MEXICO CITY — Mexico passed the 100,000 mark in confirmed COVID-19 deaths, becoming only the fourth country to do so amid concerns about the lingering physical and psychological scars on survivors.
The milestone came less than a week after Mexico topped 1 million registered coronavirus infections, though officials agree that number is also probably much higher because of low levels of testing.
Coverage of the back-to-back milestones has raised the hackles of President Andrés Manuel López Obrador, who suggested Friday that criticism of the country’s pandemic polices are political attacks and compared critics to “vultures.” His administration has cast doubt on the usefulness of face masks — the president almost never wears one — and has defended its low rate of testing.
“Why change?” he said Friday of his administration’s pandemic policies. “Just because the ones who used to steal and loot don’t like what we are doing, or don’t like seeing us in power? “
Mexico’s point man on the pandemic, Assistant Health Secretary Hugo López-Gatell, bristled Thursday when asked about Mexico reaching 100,000 deaths, criticizing the media for “being alarmist.” López-Gatell has angrily rejected criticisms that the government is undercounting COVID-19 deaths or providing contradictory and weak advice on using face masks.
“The epidemic is terrible in itself, you don’t have to add drama to it,” said López-Gatell, suggesting some media outlets were focusing on the number of deaths to sell newspapers or spark “political confrontation.”
“Putting statistics on the front page doesn’t, in my view, help much,” he said. “It also seems to me disrespectful to the people who have died, and their families.”
Mexico resembles a divided country, where some people are so unconcerned by the pandemic they won’t wear masks, while others are so scared they descend into terror at the first sign of shortness of breath.
With little testing being done — Mexico tests only people with severe symptoms and has performed only around 2.5 million tests in a country of 130 million — and a general fear of hospitals, many in Mexico have turned to home remedies and relatives’ care.
Such is the case in the poverty-stricken Ampliación Magdalena neighborhood on Mexico City’s rough east side, where most people work off-the-books as day laborers at the city’s sprawling produce market.
The busy market was the scene of one of the first big outbreaks in the greater metropolitan area, home to 21 million people, and so early on in the pandemic local undertakers were swamped with corpses.
The local funeral home “looked like a bakery, with people lined up, with hearses lined up,” said community leader Daniel Alfredo López González. The owner of the funeral home told him some people waited to get bodies embalmed for burial while others were in line to get their relatives’ remains cremated.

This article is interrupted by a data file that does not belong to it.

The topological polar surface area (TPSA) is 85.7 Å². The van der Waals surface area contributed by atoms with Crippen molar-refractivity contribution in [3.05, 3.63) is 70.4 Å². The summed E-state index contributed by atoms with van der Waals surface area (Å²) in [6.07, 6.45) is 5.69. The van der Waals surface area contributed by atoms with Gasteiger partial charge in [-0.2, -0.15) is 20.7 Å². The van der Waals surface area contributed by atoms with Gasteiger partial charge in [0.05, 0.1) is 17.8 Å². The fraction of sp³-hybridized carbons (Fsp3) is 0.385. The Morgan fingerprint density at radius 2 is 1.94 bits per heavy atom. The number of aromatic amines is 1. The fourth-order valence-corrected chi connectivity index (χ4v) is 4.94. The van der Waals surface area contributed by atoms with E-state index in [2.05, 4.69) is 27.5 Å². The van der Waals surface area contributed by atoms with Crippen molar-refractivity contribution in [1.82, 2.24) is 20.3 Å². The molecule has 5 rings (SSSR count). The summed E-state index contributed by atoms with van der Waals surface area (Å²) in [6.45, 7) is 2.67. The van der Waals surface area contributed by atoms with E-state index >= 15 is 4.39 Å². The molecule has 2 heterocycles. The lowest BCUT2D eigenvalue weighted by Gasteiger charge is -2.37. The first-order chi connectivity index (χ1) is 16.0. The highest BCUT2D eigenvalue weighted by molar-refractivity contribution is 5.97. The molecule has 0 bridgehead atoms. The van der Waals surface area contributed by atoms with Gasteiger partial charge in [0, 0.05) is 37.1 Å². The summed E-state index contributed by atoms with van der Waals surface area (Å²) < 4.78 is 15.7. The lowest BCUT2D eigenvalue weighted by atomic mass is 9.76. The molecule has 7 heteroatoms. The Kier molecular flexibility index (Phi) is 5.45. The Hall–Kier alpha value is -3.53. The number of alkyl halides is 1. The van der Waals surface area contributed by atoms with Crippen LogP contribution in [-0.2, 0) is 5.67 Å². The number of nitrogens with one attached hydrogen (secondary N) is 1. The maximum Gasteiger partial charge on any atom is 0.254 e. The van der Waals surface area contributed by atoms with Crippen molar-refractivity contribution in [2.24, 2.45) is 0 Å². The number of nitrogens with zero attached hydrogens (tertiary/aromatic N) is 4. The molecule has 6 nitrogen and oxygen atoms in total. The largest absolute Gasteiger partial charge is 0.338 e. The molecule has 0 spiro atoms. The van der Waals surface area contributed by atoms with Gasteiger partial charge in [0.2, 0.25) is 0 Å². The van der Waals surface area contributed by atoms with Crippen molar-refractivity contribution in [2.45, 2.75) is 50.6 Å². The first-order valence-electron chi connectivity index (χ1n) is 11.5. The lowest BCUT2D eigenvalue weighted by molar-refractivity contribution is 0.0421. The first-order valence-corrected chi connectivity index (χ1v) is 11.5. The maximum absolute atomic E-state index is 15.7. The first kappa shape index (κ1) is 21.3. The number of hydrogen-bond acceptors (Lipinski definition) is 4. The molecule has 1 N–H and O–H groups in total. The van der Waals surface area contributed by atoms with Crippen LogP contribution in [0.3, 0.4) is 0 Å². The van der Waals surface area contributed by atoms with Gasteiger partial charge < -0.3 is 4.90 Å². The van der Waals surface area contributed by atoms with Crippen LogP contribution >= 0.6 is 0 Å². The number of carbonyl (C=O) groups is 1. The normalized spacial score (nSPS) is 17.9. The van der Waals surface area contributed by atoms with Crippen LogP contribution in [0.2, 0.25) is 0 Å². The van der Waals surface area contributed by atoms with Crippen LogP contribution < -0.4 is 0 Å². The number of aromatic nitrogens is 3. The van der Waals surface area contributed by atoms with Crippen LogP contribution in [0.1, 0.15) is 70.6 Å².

The lack of hospitals in some areas and fears of the ones that do exist, along with low levels of testing, has created a breeding ground for ignorance, suspicion and fear.
López Gónzalez described getting the disease himself. Even though he recovered, the fear was crushing.
“It is a tremendous psychosis. In the end, sometimes the disease itself may not be so serious, but it is for a person’s psyche,” López Gónzalez said. “That is, knowing that you have a disease like this can kill you as bad as having the disease itself.”
His sister, public health outreach worker Dulce María López González, nursed four members of her family through COVID-19, relying on phone-in advice and medications from a doctor who was nursing his own relatives.
Her first brush with the pandemic’s psychological effects were her own fears that her job as a health worker might have exposed her to it.
“I can’t breath,” she remembers thinking. “And I said to myself, ‘No, it is a psychological question.’”
She forced herself to calm down, noting: “If I get worked up thinking I have the disease, that I am going to die, then I am going to have a heart attack.”
Her second brush with its effects involved her relatives’ decision to ride out the disease at home. She had to desperately search for ways to get scarce and expensive medical equipment.
“There came a point when I said no, I can’t do it,” López González said.
The final straw was when her husband, spared in the first round of infections, had what appeared to be a panic attack in a taxi, thinking he had been infected and couldn’t breath.
“He started to enter a sort of state of psychosis in which he thought he had the disease,” she said.
Still, they were terrified of government hospitals.
“It is really like a cycle of terror,” she said. “We were afraid to go to a hospital after everything you hear on social media. It was an enormous psychosis.”
But López Gonzalez, whose job involves handing out free surgical masks to residents, has also seen the other side of the psychological maelstrom: those who don’t care.
“I saw this person who I had given a mask to, and I told her she shouldn’t be outside without it,” she recalled. “She told me that no, nothing was going to happen to her. Two weeks later we found out she had died of COVID.”